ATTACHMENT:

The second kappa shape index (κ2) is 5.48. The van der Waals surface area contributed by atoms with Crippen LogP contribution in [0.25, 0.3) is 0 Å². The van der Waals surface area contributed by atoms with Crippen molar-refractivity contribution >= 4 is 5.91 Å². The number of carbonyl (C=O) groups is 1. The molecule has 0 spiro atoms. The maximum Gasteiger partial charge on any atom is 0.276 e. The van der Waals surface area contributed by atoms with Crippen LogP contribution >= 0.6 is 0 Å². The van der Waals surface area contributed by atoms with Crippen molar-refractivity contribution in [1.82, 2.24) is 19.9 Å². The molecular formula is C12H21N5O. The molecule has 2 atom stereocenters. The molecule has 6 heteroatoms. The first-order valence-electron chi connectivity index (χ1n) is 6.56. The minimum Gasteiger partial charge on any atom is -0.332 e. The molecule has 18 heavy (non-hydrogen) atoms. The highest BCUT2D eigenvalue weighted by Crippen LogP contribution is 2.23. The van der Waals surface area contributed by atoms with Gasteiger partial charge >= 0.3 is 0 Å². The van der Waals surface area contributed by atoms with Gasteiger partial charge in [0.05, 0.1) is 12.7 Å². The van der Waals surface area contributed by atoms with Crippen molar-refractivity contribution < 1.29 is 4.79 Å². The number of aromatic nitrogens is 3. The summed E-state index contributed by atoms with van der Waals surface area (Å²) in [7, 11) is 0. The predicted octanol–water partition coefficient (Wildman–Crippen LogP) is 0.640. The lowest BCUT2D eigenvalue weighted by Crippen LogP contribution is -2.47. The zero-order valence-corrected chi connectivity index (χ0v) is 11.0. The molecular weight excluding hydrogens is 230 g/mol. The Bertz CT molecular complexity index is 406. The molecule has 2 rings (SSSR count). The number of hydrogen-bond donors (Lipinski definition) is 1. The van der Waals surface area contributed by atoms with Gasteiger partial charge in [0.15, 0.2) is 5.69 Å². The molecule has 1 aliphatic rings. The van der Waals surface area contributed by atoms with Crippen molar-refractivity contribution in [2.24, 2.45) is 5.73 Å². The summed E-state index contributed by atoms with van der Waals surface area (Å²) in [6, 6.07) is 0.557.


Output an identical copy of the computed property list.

The second kappa shape index (κ2) is 5.48. The van der Waals surface area contributed by atoms with Crippen LogP contribution in [0.25, 0.3) is 0 Å². The van der Waals surface area contributed by atoms with Crippen molar-refractivity contribution >= 4 is 5.91 Å². The number of carbonyl (C=O) groups is 1. The molecule has 0 spiro atoms. The maximum Gasteiger partial charge on any atom is 0.276 e. The van der Waals surface area contributed by atoms with Crippen LogP contribution >= 0.6 is 0 Å². The van der Waals surface area contributed by atoms with Crippen molar-refractivity contribution in [1.82, 2.24) is 19.9 Å². The molecular formula is C12H21N5O. The molecule has 2 atom stereocenters. The molecule has 6 heteroatoms. The first-order valence-electron chi connectivity index (χ1n) is 6.56. The minimum Gasteiger partial charge on any atom is -0.332 e. The molecule has 18 heavy (non-hydrogen) atoms. The highest BCUT2D eigenvalue weighted by Crippen LogP contribution is 2.23. The van der Waals surface area contributed by atoms with Gasteiger partial charge >= 0.3 is 0 Å². The van der Waals surface area contributed by atoms with Gasteiger partial charge in [0.05, 0.1) is 12.7 Å². The van der Waals surface area contributed by atoms with Crippen molar-refractivity contribution < 1.29 is 4.79 Å². The number of aromatic nitrogens is 3. The summed E-state index contributed by atoms with van der Waals surface area (Å²) in [7, 11) is 0. The predicted octanol–water partition coefficient (Wildman–Crippen LogP) is 0.640. The lowest BCUT2D eigenvalue weighted by Crippen LogP contribution is -2.47. The zero-order valence-corrected chi connectivity index (χ0v) is 11.0. The molecular weight excluding hydrogens is 230 g/mol. The Bertz CT molecular complexity index is 406. The molecule has 2 rings (SSSR count). The number of hydrogen-bond donors (Lipinski definition) is 1. The van der Waals surface area contributed by atoms with Gasteiger partial charge in [0.15, 0.2) is 5.69 Å². The molecule has 1 aliphatic rings. The van der Waals surface area contributed by atoms with Crippen molar-refractivity contribution in [2.24, 2.45) is 5.73 Å². The summed E-state index contributed by atoms with van der Waals surface area (Å²) in [6, 6.07) is 0.557.